No. No. And no.
While each of these is important, the gating factor to using an open source project is the license that governs it, according to a joint survey from Tidelift and The New Stack. Eighty-six percent of respondents to the survey cited an “acceptable open source license” as important to their decision to use an open source package, with 61% describing the license as “extremely important.” At bigger companies (over 1,000 employees), a whopping 78% say the license is “extremely important.”
Decades into our open source journey, licensing still matters.
SEE: How to build a successful developer career (free PDF) (TechRepublic)
Scoping the exit
Of course, licensing isn’t the only factor that developers consider. Developers may be an independent bunch, but they prefer to hunt in packs, as it were, for solid repositories. Just behind licensing considerations comes the activity volume of a given open source package (measured according to the number of commits, pulls, etc.), and then factors relevant to community and things like documentation (Figure A).
But licensing sits atop that heap, and for good reason: No developer wants to get into a new open source package without knowing how she’s going to get out. This is one critical reason that highly permissive licenses (Apache, BSD, MIT) have been on a steep climb for many years while more restrictive licenses (GPL) have declined.
SEE: Software licensing policy (TechRepublic Premium)
Corporate legal departments also factor in, as John Mark Walker has pointed out. “[T]hese [developers] have been handed an acceptable license list by their legal counsel. And if a piece of software doesn’t have a license on the allowed list, they have a hefty amount or work ahead of them to get an exception.” Arguably true, but also it’s likely that the “allowed list” exists to steer developers toward licenses with easy exits/light requirements.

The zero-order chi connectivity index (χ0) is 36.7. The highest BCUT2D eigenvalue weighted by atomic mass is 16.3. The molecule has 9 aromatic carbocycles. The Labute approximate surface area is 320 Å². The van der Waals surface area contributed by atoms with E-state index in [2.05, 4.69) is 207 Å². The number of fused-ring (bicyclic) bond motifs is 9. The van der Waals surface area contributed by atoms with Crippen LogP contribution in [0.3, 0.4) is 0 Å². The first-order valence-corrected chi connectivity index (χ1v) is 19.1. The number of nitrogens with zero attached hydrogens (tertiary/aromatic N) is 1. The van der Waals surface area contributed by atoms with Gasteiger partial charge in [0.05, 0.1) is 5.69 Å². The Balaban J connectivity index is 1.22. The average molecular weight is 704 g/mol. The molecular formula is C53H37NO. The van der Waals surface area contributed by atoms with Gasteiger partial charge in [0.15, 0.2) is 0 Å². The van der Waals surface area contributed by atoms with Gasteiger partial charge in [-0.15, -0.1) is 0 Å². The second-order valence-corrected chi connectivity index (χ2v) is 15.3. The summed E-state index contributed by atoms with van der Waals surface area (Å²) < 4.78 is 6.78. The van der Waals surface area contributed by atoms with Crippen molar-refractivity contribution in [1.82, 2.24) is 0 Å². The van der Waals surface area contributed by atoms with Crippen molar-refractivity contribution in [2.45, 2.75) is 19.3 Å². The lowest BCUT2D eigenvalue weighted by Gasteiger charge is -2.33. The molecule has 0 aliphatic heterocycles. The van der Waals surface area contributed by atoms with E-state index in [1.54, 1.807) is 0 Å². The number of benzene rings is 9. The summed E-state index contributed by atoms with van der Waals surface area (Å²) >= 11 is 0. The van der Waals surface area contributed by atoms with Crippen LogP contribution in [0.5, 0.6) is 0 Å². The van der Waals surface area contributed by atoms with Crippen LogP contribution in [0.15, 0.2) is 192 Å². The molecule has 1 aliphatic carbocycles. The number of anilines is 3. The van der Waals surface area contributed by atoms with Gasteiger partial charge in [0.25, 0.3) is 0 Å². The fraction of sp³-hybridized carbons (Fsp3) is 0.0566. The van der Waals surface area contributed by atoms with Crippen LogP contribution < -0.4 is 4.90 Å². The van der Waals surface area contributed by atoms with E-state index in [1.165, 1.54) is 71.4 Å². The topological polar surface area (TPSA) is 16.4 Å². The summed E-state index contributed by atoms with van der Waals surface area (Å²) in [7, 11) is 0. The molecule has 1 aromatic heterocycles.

This is also why license innovation probably isn’t your friend.
Pushing licensing rocks uphill
For those that have been around open source for awhile, we’ve seen this movie before, or one like it. Starting in 2000, free software advocates argued against license proliferation, which came to a head in 2004 when the Open Source Initiative launched a project to try to rein in license proliferation. At the time, the problem was mostly due to companies or developers launching vanity licenses that differed little from existing licenses, but ended up complicating compliance.
For a decade the open source license landscape remained mostly static. More recently, companies have launched new licenses designed to further their business models, while a new generation of developers has also pushed for licenses that improve working conditions (China’s anti-996 license) or that block the software being used for evil (e.g., the Hippocratic license). One can agree or disagree with the intentions behind these licenses, but one thing is harder to argue: Their practicality.
Again, look at that chart above–the number one gating factor to adoption of an open source project is the license. While Vicky Brasseur is correct to argue that the license should be the last consideration, after first figuring out what you want to do, an unfamiliar license immediately creates uncertainty and thus lowers the chance that the licensed software in question will be part of the solution.
Open source licensing, in short, isn’t the religious issue we once thought it was. It’s the most practical issue of all, for the most pragmatic of people: Developers. Developers are looking for software that works, and that is sustained by a vibrant community. According to the Tidelift/The New Stack survey, they’re probably not particularly interested in deciphering new open source license models.
Disclosure: I work for AWS but nothing written herein is related to my work there.